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Network Automation

August 25, 2014 Leave a comment

What is automation ?

Deploying and configuring boxes is a tedious, boring process which is prone to error when performed manually. Imagine facing the task to change a small piece of the configuration in all devices part of a rather big deployment, whether a campus or a datacenter, connecting to each device and manually changing its configuration. Some changes might need specific values depending on the device’s location or type. This process fast becomes prone to error and could lead to important downtime. We are network engineers, great at building things, not at mimicking a manuscript. Seeking to make our life more interesting and eliminating repeatable tasks is our mission. From this, automation was born.  Automation can take many forms: low level custom scripting written in Python, Perl or Ruby, open automation tools, up to off the shelf commercial products like Junos Space or Infoblox NetMRI.

Devops

Programming languages are known to be structural and mature in the way of abstracting complexity and especially good at repeating the same tasks over and over again, each time adjusting the inputs and getting different but consistent outputs. Compilers have matured over the course of many years and the subject of a lot of research to provide deep and proactive syntactical and logic checking allowing developers to find potential issues early in the process.
By using those development tools into the automation of repeatable infrastructure management tasks lead to the word DevOps, short for Development and Operations. DevOps gives engineers the tool to describe the expected state of their infrastructure in a well-defined language, allowing the use of classes, inheritance, polymorphism and macros to create a structured definition of the state at any point in time. Software development also resulted in a range of tools for change management, process flow, auditing and accountability. In DevOps, pretty much the same tools can be leveraged without change – like using version control systems (e.g. Git, SVN, Mercury) to track changes or using them to create a process flow and let junior engineers submit changes which requires senior engineers to approve those before they are actually applied on the infrastructure.

Automation vs Orchestration ?

Automation and orchestration are often mentioned in the same sentence. Although both operate close to each other, there is a clear distinction between them. Automation is about automating repeatable operations tasks while orchestration is about managing the dynamic nature of an infrastructure. While the result of automation is a persistent change in the configuration, orchestration works with ephemeral (volatile) state. Orchestration will for example allow a dynamic network infrastructure to adapt to movements of virtual machines from one physical host to another (e.g. by changing the state in VTEPs for VXLAN) while automation on the other hand can help to assure that whenever a new VM is created, the corresponding VLANs are configured on the trunk connected to the physical host.
As often the case, there is a grey area. Take the Junos Space Network Director virtual/physical mapping feature. Space ND will not only automate the provisioning of VLANs on switch ports as described previously, but allows up to a certain point to “dynamically” move the VLAN definition between physical ports whenever virtual machines are moved between physical hosts. Space ND uses configuration changes and commits them to make this happen – this is a form of orchestration (the dynamics) but it could be labeled as automation as their results are persistent in nature.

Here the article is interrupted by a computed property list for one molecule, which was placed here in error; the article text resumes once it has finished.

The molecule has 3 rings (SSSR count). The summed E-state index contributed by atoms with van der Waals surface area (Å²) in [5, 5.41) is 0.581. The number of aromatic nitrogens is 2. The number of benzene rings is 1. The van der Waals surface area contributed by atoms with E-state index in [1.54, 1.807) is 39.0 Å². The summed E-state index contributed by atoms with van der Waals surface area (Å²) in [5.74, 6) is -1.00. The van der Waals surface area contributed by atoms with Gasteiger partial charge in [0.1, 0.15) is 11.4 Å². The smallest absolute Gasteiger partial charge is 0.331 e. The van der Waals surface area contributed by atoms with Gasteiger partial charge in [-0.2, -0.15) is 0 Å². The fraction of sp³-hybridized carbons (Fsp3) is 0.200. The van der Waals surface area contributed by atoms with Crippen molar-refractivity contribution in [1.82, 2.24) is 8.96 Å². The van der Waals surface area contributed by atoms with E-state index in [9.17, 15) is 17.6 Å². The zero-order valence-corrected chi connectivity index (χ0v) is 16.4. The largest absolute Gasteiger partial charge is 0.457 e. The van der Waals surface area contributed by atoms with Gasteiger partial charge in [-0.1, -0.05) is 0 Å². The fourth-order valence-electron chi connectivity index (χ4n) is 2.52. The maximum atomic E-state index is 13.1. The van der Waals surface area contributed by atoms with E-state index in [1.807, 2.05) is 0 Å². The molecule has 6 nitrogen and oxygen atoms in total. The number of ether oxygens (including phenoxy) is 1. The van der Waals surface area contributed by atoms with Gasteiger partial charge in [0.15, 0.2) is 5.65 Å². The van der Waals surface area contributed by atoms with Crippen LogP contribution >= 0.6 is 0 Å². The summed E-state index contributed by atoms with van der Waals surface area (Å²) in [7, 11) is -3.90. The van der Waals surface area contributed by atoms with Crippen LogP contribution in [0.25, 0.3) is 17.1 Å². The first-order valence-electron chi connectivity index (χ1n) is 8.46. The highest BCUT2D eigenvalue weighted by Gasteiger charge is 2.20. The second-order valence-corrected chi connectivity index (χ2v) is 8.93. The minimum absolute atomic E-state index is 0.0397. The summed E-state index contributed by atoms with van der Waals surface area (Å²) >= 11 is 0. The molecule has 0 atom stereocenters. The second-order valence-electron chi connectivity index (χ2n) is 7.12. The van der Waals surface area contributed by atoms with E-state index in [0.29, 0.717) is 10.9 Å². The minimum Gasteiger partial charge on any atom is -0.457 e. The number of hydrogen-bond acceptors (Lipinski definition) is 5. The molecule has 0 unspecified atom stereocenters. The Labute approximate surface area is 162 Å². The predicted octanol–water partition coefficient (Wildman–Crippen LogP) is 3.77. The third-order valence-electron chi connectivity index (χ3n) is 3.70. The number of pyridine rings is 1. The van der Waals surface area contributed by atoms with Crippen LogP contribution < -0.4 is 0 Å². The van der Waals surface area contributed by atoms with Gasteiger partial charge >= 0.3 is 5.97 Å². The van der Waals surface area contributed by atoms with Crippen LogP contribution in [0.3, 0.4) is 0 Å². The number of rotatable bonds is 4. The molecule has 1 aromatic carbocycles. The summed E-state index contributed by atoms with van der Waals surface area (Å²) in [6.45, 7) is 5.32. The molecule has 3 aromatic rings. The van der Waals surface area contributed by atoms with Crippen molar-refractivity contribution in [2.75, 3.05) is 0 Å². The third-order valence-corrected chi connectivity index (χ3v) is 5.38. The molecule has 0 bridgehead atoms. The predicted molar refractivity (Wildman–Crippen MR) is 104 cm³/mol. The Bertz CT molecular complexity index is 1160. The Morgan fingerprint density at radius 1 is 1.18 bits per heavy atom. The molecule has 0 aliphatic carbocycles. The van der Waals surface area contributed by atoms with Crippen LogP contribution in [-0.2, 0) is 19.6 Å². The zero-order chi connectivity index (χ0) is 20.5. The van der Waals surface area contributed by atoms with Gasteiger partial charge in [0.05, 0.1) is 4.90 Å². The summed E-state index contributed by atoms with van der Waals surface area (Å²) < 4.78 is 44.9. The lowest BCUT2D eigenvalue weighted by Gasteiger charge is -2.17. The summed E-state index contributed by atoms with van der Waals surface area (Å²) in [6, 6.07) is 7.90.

Who needs automation ?

Anyone who needs to manage several devices individually will gain from automation. Which tools are better fit will depend on the number of devices, the knowledge of the team and what features commercial or open off-the-shelf tools can offer. Consider a smaller data center with 10 top of rack switches ; VCF would typically be a good fit while Junos Space Network Director provides configuration management, monitoring, analytics and for those situations where there is a need to customize or automate certain things the Space Platform’s templates and configlets can be leveraged.
On the other side of the spectrum, a mega scale data center (MSDC) with 1000s of ToRs deployed in a L3 IP spine and leaf topology where each device is managed individually and where the compute infrastructure teams have experience with open automation tools like Ansible, Puppet or Chef, the obvious choice would be to follow the infrastructure team’s choice.

Who drives the choice for automation ?

DevOps originates from the server infrastructure people. Originally it was used to keep usernames, passwords … (files basically) and software packages in sync across a large number of unix based machines (physical and/or virtual). The use of these tools for other infrastructure types, like networking, came later and by consequence it is natural that, typically, the choice for a certain automation tool is led by the server infrastructure people.

Which are the most popular automation tools ?

Ansible is an open-source software platform for configuring and managing computer configurations. It combines multi-node software deployments, ad hoc task execution, and configuration management. Ansible manages nodes over SSH and does not require additional remote software to be installed on the devices. It is written in Python and uses Playbooks written in YAML to express reusable descriptions of systems. Some examples of users include Spotify, Twitter, Atlassian (Atlassian which you might know as the people behind Bitbucket and Confluence)

Puppet is another open-source configuration management utility written in Ruby. The user describes system resources and their state in “Puppet Manifests”. The Puppet agent on each device discovers system information through a utility called “Facter” while the Puppet Master compiles the Puppet manifests into a system-specific catalog containing resources and resource dependency which can be matched against the facts and any required changes applied against target devices. Any actions taken by the Puppet agent on the device are then reported back to the Puppet Master. Examples of users of Puppet are PayPal, Yandex, and Rackspace.